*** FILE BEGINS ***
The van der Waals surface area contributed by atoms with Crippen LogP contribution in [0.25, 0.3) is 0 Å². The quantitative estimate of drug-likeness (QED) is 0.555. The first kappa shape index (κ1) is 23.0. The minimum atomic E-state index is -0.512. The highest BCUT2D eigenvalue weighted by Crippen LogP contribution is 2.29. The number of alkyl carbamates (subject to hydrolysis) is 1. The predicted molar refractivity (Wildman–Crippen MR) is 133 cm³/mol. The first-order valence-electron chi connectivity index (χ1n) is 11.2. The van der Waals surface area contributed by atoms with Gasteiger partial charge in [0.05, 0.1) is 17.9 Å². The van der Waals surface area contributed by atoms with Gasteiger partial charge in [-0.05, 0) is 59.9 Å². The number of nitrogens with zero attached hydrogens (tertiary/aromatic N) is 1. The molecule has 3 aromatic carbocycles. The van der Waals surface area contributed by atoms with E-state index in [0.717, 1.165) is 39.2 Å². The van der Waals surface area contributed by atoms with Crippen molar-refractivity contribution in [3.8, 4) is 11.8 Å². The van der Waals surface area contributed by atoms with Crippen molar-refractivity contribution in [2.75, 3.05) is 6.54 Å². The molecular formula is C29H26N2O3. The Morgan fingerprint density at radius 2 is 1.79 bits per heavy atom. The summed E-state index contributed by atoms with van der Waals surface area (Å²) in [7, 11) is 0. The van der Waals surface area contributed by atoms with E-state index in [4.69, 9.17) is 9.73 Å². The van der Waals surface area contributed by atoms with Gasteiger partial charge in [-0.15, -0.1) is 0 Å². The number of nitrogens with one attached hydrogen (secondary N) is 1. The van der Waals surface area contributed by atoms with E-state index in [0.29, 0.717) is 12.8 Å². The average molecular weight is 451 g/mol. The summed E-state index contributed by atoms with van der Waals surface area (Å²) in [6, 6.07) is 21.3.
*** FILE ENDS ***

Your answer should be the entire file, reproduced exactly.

The van der Waals surface area contributed by atoms with Crippen LogP contribution in [0.25, 0.3) is 0 Å². The quantitative estimate of drug-likeness (QED) is 0.555. The first kappa shape index (κ1) is 23.0. The minimum atomic E-state index is -0.512. The highest BCUT2D eigenvalue weighted by Crippen LogP contribution is 2.29. The number of alkyl carbamates (subject to hydrolysis) is 1. The predicted molar refractivity (Wildman–Crippen MR) is 133 cm³/mol. The first-order valence-electron chi connectivity index (χ1n) is 11.2. The van der Waals surface area contributed by atoms with Gasteiger partial charge in [0.05, 0.1) is 17.9 Å². The van der Waals surface area contributed by atoms with Gasteiger partial charge in [-0.05, 0) is 59.9 Å². The number of nitrogens with zero attached hydrogens (tertiary/aromatic N) is 1. The molecule has 3 aromatic carbocycles. The van der Waals surface area contributed by atoms with E-state index in [0.717, 1.165) is 39.2 Å². The van der Waals surface area contributed by atoms with Crippen molar-refractivity contribution in [3.8, 4) is 11.8 Å². The van der Waals surface area contributed by atoms with Crippen molar-refractivity contribution in [2.75, 3.05) is 6.54 Å². The molecular formula is C29H26N2O3. The Morgan fingerprint density at radius 2 is 1.79 bits per heavy atom. The summed E-state index contributed by atoms with van der Waals surface area (Å²) in [7, 11) is 0. The van der Waals surface area contributed by atoms with E-state index in [4.69, 9.17) is 9.73 Å². The van der Waals surface area contributed by atoms with Gasteiger partial charge in [-0.15, -0.1) is 0 Å². The number of nitrogens with one attached hydrogen (secondary N) is 1. The van der Waals surface area contributed by atoms with E-state index in [0.29, 0.717) is 12.8 Å². The average molecular weight is 451 g/mol. The summed E-state index contributed by atoms with van der Waals surface area (Å²) in [6, 6.07) is 21.3.